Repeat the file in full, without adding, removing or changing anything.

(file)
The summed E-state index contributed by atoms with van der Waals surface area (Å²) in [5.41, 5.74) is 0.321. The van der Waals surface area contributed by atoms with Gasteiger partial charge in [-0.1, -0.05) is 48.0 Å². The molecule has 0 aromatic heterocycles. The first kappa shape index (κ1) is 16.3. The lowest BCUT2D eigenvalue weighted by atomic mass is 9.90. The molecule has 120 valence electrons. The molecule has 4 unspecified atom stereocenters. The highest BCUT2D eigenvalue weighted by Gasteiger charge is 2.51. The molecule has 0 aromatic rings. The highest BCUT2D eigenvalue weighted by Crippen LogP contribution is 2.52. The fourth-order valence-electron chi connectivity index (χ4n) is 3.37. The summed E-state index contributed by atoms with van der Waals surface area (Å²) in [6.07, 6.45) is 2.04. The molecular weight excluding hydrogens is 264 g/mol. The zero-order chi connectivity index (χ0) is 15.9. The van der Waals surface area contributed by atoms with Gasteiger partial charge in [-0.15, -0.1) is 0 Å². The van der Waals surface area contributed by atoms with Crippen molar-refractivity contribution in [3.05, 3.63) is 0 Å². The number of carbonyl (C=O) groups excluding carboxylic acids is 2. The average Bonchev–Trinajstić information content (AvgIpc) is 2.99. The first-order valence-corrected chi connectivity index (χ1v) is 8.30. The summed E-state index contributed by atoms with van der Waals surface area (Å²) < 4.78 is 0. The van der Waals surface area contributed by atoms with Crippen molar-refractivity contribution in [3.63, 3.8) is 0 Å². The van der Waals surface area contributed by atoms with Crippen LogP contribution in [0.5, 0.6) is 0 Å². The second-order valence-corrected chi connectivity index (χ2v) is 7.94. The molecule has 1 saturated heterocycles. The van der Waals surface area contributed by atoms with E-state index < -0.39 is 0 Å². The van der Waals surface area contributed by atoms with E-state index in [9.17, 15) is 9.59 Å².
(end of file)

The summed E-state index contributed by atoms with van der Waals surface area (Å²) in [5.41, 5.74) is 0.321. The van der Waals surface area contributed by atoms with Gasteiger partial charge in [-0.1, -0.05) is 48.0 Å². The molecule has 0 aromatic heterocycles. The first kappa shape index (κ1) is 16.3. The lowest BCUT2D eigenvalue weighted by atomic mass is 9.90. The molecule has 120 valence electrons. The molecule has 4 unspecified atom stereocenters. The highest BCUT2D eigenvalue weighted by Gasteiger charge is 2.51. The molecule has 0 aromatic rings. The highest BCUT2D eigenvalue weighted by Crippen LogP contribution is 2.52. The fourth-order valence-electron chi connectivity index (χ4n) is 3.37. The summed E-state index contributed by atoms with van der Waals surface area (Å²) in [6.07, 6.45) is 2.04. The molecular weight excluding hydrogens is 264 g/mol. The zero-order chi connectivity index (χ0) is 15.9. The van der Waals surface area contributed by atoms with Gasteiger partial charge in [-0.15, -0.1) is 0 Å². The van der Waals surface area contributed by atoms with Crippen molar-refractivity contribution in [3.05, 3.63) is 0 Å². The number of carbonyl (C=O) groups excluding carboxylic acids is 2. The average Bonchev–Trinajstić information content (AvgIpc) is 2.99. The first-order valence-corrected chi connectivity index (χ1v) is 8.30. The summed E-state index contributed by atoms with van der Waals surface area (Å²) < 4.78 is 0. The van der Waals surface area contributed by atoms with Crippen molar-refractivity contribution in [3.63, 3.8) is 0 Å². The van der Waals surface area contributed by atoms with Crippen LogP contribution in [0.5, 0.6) is 0 Å². The second-order valence-corrected chi connectivity index (χ2v) is 7.94. The molecule has 1 saturated heterocycles. The van der Waals surface area contributed by atoms with E-state index < -0.39 is 0 Å². The van der Waals surface area contributed by atoms with E-state index in [9.17, 15) is 9.59 Å².